Author Topic: IGBT vs MOSFET for dummy load  (Read 4319 times)

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Offline OM222O

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Re: IGBT vs MOSFET for dummy load
« Reply #25 on: September 23, 2018, 07:00:51 am »
You have mentioned that before, but it's not a dynamic load if it's used in that way! that's the main point you're missing tim. I want to build a dynamic dummy load with as much precision as I can.
 

Online T3sl4co1l

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Re: IGBT vs MOSFET for dummy load
« Reply #26 on: September 23, 2018, 07:06:40 am »
How dynamic you want?  I get >10kHz bandwidth with that method. :-//

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Online Kleinstein

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Re: IGBT vs MOSFET for dummy load
« Reply #27 on: September 23, 2018, 07:20:38 am »
You have mentioned that before, but it's not a dynamic load if it's used in that way! that's the main point you're missing tim. I want to build a dynamic dummy load with as much precision as I can.

In addition to poor SOA that make the IGBTs essentially useless to linear operation they are also slow - very slow compared to MOSFETs.
For the precision one might consider combining MOSFETs and BJTs in a kind a IGBT replacement circuit. This could reduce gate leakage, but a don'T think gate leakage would be a big deal anyway.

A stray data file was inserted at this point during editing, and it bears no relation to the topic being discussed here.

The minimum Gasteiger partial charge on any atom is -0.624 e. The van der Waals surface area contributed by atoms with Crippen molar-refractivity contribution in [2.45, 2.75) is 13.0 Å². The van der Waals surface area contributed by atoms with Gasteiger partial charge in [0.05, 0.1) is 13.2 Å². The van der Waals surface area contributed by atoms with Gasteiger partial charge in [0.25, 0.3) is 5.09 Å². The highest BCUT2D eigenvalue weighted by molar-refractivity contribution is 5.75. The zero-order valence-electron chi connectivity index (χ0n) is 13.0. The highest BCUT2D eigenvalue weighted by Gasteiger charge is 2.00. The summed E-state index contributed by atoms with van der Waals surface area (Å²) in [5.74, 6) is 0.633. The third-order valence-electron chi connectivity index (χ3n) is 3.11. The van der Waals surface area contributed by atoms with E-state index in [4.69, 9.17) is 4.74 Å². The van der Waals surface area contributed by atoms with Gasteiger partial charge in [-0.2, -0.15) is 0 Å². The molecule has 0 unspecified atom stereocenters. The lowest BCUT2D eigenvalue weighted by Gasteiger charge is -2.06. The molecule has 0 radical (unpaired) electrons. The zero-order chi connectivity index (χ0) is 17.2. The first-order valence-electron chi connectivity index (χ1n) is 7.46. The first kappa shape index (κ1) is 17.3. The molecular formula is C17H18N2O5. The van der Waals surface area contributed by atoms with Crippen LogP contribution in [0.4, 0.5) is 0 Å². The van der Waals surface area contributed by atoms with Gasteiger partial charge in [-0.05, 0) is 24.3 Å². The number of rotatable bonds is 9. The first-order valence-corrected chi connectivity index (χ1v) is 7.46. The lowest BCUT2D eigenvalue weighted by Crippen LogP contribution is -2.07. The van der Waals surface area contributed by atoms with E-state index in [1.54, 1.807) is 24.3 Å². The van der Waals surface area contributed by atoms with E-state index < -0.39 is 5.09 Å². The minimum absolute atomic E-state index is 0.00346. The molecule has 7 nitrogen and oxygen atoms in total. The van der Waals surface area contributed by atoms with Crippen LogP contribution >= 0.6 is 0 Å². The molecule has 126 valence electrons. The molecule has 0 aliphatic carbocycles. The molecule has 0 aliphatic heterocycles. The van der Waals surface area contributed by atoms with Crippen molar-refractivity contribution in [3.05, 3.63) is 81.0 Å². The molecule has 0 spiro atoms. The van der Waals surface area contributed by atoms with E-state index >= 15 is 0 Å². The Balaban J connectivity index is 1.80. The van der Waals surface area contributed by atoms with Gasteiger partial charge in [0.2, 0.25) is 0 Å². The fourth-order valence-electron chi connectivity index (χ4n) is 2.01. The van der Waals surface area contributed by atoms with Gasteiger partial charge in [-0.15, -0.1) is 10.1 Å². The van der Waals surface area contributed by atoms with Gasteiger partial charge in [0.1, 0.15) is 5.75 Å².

If high precision / good resolution is wanted it is more about the shunts / resistors.  From an older electron microscope (needs quite a few constant current sources for the magnets, in this case some 6 channels of some 5 A at around 50 V) a remember a set of resistors of significant size: likely 50-200 W power rating wire would each. The resistors could be a more difficult (and expensive) part compared to the power semiconductors. It is not just the power rating needed, but also low TC if it needs to be accurate.
 

Offline OM222O

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Re: IGBT vs MOSFET for dummy load
« Reply #28 on: September 23, 2018, 07:31:08 am »
the absolute value of the shunt is not a big deal as I have access to high precision lab equipment in our uni so I can calibrate that out in software, I'd be more considered about the temperature stability of the shunts :D

And by dynamic load, I don't mean the frequency response, rather being able to have constant current,constant power. a simple resistor cannot do that.

In addition to poor SOA that make the IGBTs essentially useless to linear operation they are also slow - very slow compared to MOSFETs.
For the precision one might consider combining MOSFETs and BJTs in a kind a IGBT replacement circuit. This could reduce gate leakage, but a don'T think gate leakage would be a big deal anyway.

If high precision / good resolution is wanted it is more about the shunts / resistors.  From an older electron microscope (needs quite a few constant current sources for the magnets, in this case some 6 channels of some 5 A at around 50 V) a remember a set of resistors of significant size: likely 50-200 W power rating wire would each. The resistors could be a more difficult (and expensive) part compared to the power semiconductors. It is not just the power rating needed, but also low TC if it needs to be accurate.